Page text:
Lithium - overview
Lithium is a silver-white metal. It is the lightest of all the metals and is highly reactive and flammable. The pure metal must be stored in oil to prevent it from being oxidized by air. It is so soft that it can be cut with a knife - and so light that it will float on water (with which it reacts). It is the only metal which reacts with nitrogen. 
Lithium was discovered in the 19th century but commercial production was not commenced until 1923.
Lithium Resources and Production
Although Lithium is element no. 3 in the periodic table, it is less common than many of the other low-number chemical elements but is the 25th most abundant element in the Earth's crust - with approximately the same amount occurring as nickel and lead. 
The world's leading exporters of lithium are Chile and Argentina.  Lithium is also produced in China, Russia, the USA, Australia, Brazil, Canada, Portugal and Zimbabwe. 
Lithium is now recycled and new facilities are being developed for lithium reprocessing. In 2009, the USA Department of Energy awarded $9.5 million to an American company to construct the first U.S.-based facility for recycling Li-ion batteries. 
Lithium has many unique properties - and as a result of this, lithium compounds have a wide range of uses in the modern world. It is used in medicine as a mood stabilizer but its mechanism is still not exactly clear. It elevates tryptophan and serotonin, which stabilize mood, and reduces catcholamine, which is associated with mania. However lithium treatment has noted side effects.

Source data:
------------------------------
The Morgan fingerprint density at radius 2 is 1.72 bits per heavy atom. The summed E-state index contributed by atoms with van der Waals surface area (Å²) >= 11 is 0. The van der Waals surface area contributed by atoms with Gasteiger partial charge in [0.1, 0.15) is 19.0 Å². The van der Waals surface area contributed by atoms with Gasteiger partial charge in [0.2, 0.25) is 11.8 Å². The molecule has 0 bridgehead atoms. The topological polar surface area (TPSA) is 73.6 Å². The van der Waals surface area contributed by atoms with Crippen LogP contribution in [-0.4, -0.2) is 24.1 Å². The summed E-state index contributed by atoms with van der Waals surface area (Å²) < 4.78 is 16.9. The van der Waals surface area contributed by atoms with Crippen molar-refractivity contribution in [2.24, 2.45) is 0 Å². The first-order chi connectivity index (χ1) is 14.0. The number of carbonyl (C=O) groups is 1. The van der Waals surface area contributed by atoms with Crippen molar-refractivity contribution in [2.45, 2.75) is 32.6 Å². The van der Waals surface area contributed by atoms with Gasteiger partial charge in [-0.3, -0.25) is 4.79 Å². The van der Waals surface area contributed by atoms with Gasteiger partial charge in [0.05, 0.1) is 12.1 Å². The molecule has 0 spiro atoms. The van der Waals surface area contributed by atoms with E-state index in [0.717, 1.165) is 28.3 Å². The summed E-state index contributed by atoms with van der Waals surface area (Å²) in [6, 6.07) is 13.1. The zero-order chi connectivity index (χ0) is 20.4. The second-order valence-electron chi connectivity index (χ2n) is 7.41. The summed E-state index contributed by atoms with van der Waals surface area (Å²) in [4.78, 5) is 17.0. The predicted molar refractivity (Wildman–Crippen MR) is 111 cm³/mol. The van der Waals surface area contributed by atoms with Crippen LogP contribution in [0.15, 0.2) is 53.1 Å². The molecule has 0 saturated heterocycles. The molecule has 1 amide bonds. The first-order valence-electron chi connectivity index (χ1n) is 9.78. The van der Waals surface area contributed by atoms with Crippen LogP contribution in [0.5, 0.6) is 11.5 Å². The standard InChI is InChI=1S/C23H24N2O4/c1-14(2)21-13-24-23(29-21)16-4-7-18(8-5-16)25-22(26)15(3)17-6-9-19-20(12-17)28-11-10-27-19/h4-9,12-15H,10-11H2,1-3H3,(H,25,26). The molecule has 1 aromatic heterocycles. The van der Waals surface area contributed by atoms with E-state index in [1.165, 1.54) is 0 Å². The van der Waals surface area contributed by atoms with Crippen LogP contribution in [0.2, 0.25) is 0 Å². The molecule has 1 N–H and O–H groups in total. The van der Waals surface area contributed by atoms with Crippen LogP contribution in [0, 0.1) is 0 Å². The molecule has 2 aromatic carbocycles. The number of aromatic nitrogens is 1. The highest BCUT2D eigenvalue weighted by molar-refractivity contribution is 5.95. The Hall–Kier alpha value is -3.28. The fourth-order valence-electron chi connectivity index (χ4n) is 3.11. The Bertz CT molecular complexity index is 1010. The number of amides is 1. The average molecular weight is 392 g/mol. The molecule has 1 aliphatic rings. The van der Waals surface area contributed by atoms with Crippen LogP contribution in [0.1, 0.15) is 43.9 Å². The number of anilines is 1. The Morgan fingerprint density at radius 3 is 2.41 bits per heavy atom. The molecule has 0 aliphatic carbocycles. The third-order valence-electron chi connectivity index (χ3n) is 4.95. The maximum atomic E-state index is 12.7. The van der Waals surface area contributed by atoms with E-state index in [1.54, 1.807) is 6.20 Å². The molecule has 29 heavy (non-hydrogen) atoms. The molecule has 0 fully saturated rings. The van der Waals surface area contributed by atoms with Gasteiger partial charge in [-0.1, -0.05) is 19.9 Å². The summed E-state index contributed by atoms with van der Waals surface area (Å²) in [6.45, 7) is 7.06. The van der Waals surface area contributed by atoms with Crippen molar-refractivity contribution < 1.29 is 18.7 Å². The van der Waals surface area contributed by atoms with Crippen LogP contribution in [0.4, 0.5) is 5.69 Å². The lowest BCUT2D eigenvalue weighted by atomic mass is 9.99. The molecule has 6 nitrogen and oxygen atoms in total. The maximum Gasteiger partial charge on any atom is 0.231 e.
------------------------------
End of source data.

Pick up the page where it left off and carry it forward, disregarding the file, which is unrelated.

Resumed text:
The greatest use of lithium is in the manufacture of ceramics and glassware.  Lithium is used as a batch additive to lower firing temperatures and save energy costs. 
One of the most major uses of Lithium is in batteries. It is light, it has a high power-to-mass ratio. In 2008, lithium batteries made up 70% of the global rechargeable battery market and growth is expected to continue in this area. 
Emulsified Lithium soaps are widely used in the manufacture of lubricating greases - and lithium-based greases are more commonly used than calcium or sodium based greases owing to mechanical characteristics. 
Lithium is used in nuclear physics - having use in fusion reactions. Lithium deuteride was used in early hydrogen bombs.
Lithium has the highest specific heat capacity of any solid. This means that the greatest amount of heat input is required to raise its temperature -so it has uses as a coolant.
Lithium is also used in over 60% of all mobile phones - in piezoelectric crystal oscillators. These use the mechanical resonant frequency of the crystal to generate precise frequencies. Some materials used include lithium tantalate and lithium niobate.  
Lithium is alloyed with aluminium for aerospace applications. Lithium aluminium alloys can provide weight advantages and are used in some commercial aircraft, as well as U. S. Space Shuttles, Ares rockets and Orion spacecraft.  
Lithium has use in optics - such as in focal lenses for telescopes. 
Lithium compounds are also used in rocket propellants. 
According to the United States Geological Survey (info sourced from Roskill Informational Services), around 37% of the lithium sold in 2008 went to ceramics and glass; 20% went to battery manufacture; 11% went to lubricating greases; 7% went to aluminium production; 5% went to air treatment; 5% went to continuous casting; and 2% to pharmaceuticals. Total world consumption of lithium in 2008 was 21,280 tonnes.
Lithium is considered a critical metal due to its demand for a wide range of uses and its unique properties.
|Melting point (Celsius)||180.54ºC|
|Resistivity (nanoOhms / meter at 20ºCelsius)||92.8|
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